On the other hand, placing too much stress on yourself will lead to burning out and ultimately having poor performance.
In 2013, more than one-third of working Americans experienced chronic work stress, revealed by a survey from APA’s Center for Organizational Excellence, and of that only 36 per cent said their organizations provided sufficient resources to help them manage that stress.
1. Get better at managing your time
Staying behind late in the office is not always as productive as you image, and while you may feel better for completing extra hours, they could be pointless in terms of creativity and productivity.
Overworking can lead to illness and days off work, and what good is that really? Business coach Rasheed Ogunlaru recommends setting alarms as a reminder of when to leave the office and plan in personal time first.
“It’s crucial to book in these important dates before you plan in hectic work schedules, such as time for your family, the holiday you deserve, fun as well as time for relaxation; remember there are only limited hours,” he explains.
2. Prioritise your workload by urgency
We all dread the mounts of work that awaits us after the weekend or holiday away. Even the thought of 80 unread emails can trigger the alarm bells and cause us to avoid any form of work at all.
In a recent guide on how to de-stress Neil Shah, founder of the Stress Management Society, believes they key to managing such heavy or stressful workloads are by prioritising them in order of urgency and importance. For example:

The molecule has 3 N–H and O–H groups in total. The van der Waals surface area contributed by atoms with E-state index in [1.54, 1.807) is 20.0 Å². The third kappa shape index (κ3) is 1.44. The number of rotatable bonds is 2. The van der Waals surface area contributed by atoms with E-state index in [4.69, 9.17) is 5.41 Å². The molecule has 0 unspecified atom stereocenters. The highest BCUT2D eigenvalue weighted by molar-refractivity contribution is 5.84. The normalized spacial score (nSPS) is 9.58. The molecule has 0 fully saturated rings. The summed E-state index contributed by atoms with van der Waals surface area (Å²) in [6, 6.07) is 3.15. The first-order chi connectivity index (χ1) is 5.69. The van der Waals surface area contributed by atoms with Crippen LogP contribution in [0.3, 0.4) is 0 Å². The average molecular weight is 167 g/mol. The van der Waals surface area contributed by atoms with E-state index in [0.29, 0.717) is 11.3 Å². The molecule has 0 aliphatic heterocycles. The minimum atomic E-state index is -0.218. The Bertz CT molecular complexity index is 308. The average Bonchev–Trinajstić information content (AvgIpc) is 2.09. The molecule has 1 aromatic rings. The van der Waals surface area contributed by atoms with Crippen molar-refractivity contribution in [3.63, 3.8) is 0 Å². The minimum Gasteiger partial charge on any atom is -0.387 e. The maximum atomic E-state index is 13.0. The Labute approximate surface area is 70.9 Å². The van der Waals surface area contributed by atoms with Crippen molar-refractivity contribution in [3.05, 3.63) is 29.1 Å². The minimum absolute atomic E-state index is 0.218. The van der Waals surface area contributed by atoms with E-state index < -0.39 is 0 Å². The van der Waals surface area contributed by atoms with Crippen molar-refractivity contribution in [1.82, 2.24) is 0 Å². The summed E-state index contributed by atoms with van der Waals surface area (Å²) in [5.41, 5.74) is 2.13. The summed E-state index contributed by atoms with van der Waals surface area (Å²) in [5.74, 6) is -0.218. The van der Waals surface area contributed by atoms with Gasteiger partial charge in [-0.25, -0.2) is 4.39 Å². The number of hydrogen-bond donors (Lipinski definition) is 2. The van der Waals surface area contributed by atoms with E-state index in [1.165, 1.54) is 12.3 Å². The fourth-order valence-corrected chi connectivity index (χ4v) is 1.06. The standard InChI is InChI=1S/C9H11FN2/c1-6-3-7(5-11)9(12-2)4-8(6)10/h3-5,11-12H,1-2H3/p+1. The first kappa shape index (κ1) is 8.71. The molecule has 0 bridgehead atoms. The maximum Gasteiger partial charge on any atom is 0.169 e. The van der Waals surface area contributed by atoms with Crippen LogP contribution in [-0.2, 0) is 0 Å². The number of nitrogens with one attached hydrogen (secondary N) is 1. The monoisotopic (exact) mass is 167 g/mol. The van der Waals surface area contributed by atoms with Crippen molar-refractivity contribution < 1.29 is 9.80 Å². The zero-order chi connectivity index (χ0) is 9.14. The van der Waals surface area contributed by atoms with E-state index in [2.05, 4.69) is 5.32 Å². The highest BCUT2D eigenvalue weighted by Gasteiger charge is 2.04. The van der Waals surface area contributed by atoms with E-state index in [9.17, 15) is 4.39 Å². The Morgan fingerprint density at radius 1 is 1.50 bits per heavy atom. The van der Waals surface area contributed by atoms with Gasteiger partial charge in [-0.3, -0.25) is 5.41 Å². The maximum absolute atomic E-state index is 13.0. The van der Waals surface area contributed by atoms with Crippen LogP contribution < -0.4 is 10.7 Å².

- Do now: these are both urgent and important
- Plan to do: these are important but not urgent
- Reject diplomatically: these might be urgent but are not important
- Resist and cease: these are both non-urgent and non-important
Another skill we often fail to take advantage of is delegation. The ability to pass on work is not only great by reducing the workload, but it also gives your colleagues the chance to excel and even have a fresh perspective on the task.
3. Consciously get to know yourself
Through self-knowledge you will be able to achieve the ideal work-life balance. Spanish novelist, Miguel Cervantes, once wrote: “Make it thy business to know thyself, which is the most difficult challenge in life.”
With a conscious intention to connect mind, body and spirit, health expert Joan Moran says in doing so can unlock the unlimited potential for personal and professional success: “This connection is the key to self-reflection and self-reflection can bring you to balance and bliss.
“You use the same intellectual, social and emotions skills at work as you do at home. You should feel as relaxed and at ease at work as you do at home if that integration, that holistic approach to living a balanced life is occurring.”
Continue reading more tips on page two…